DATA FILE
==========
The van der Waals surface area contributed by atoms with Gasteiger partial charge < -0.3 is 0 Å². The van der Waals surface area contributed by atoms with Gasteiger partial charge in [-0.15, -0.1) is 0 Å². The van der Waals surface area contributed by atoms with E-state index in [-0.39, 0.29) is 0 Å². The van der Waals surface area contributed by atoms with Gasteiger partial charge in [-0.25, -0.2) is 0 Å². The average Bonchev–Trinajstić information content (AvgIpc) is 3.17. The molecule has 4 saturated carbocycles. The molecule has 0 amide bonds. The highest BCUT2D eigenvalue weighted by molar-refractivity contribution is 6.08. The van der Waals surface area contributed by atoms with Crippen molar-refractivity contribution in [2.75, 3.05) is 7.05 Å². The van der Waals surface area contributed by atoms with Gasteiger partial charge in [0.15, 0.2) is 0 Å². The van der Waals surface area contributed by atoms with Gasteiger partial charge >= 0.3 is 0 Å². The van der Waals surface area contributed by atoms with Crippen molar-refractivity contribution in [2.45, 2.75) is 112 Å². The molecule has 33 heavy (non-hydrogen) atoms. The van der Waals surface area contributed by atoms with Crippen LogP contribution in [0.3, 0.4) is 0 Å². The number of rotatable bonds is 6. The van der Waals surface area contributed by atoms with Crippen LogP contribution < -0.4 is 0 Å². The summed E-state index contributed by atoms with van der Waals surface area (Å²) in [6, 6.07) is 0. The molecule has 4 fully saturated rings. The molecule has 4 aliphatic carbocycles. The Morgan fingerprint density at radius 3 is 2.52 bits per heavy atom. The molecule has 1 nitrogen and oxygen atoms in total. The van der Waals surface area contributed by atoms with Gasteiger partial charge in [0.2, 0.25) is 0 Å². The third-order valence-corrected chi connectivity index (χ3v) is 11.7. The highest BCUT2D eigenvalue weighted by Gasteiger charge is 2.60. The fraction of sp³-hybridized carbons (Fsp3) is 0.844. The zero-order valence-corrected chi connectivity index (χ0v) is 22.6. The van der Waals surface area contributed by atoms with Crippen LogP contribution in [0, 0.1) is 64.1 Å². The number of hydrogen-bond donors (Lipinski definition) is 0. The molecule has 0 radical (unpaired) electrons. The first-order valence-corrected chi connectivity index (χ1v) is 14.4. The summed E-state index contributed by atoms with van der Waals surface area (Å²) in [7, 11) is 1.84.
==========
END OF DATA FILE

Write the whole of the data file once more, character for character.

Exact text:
The van der Waals surface area contributed by atoms with Gasteiger partial charge < -0.3 is 0 Å². The van der Waals surface area contributed by atoms with Gasteiger partial charge in [-0.15, -0.1) is 0 Å². The van der Waals surface area contributed by atoms with E-state index in [-0.39, 0.29) is 0 Å². The van der Waals surface area contributed by atoms with Gasteiger partial charge in [-0.25, -0.2) is 0 Å². The average Bonchev–Trinajstić information content (AvgIpc) is 3.17. The molecule has 4 saturated carbocycles. The molecule has 0 amide bonds. The highest BCUT2D eigenvalue weighted by molar-refractivity contribution is 6.08. The van der Waals surface area contributed by atoms with Crippen molar-refractivity contribution in [2.75, 3.05) is 7.05 Å². The van der Waals surface area contributed by atoms with Gasteiger partial charge in [0.15, 0.2) is 0 Å². The van der Waals surface area contributed by atoms with Gasteiger partial charge >= 0.3 is 0 Å². The van der Waals surface area contributed by atoms with Crippen molar-refractivity contribution in [2.45, 2.75) is 112 Å². The molecule has 33 heavy (non-hydrogen) atoms. The van der Waals surface area contributed by atoms with Crippen LogP contribution in [0.3, 0.4) is 0 Å². The number of rotatable bonds is 6. The van der Waals surface area contributed by atoms with Crippen LogP contribution < -0.4 is 0 Å². The summed E-state index contributed by atoms with van der Waals surface area (Å²) in [6, 6.07) is 0. The molecule has 4 fully saturated rings. The molecule has 4 aliphatic carbocycles. The Morgan fingerprint density at radius 3 is 2.52 bits per heavy atom. The molecule has 1 nitrogen and oxygen atoms in total. The van der Waals surface area contributed by atoms with Gasteiger partial charge in [0.2, 0.25) is 0 Å². The third-order valence-corrected chi connectivity index (χ3v) is 11.7. The highest BCUT2D eigenvalue weighted by Gasteiger charge is 2.60. The fraction of sp³-hybridized carbons (Fsp3) is 0.844. The zero-order valence-corrected chi connectivity index (χ0v) is 22.6. The van der Waals surface area contributed by atoms with Crippen LogP contribution in [0, 0.1) is 64.1 Å². The number of hydrogen-bond donors (Lipinski definition) is 0. The molecule has 0 radical (unpaired) electrons. The first-order valence-corrected chi connectivity index (χ1v) is 14.4. The summed E-state index contributed by atoms with van der Waals surface area (Å²) in [7, 11) is 1.84.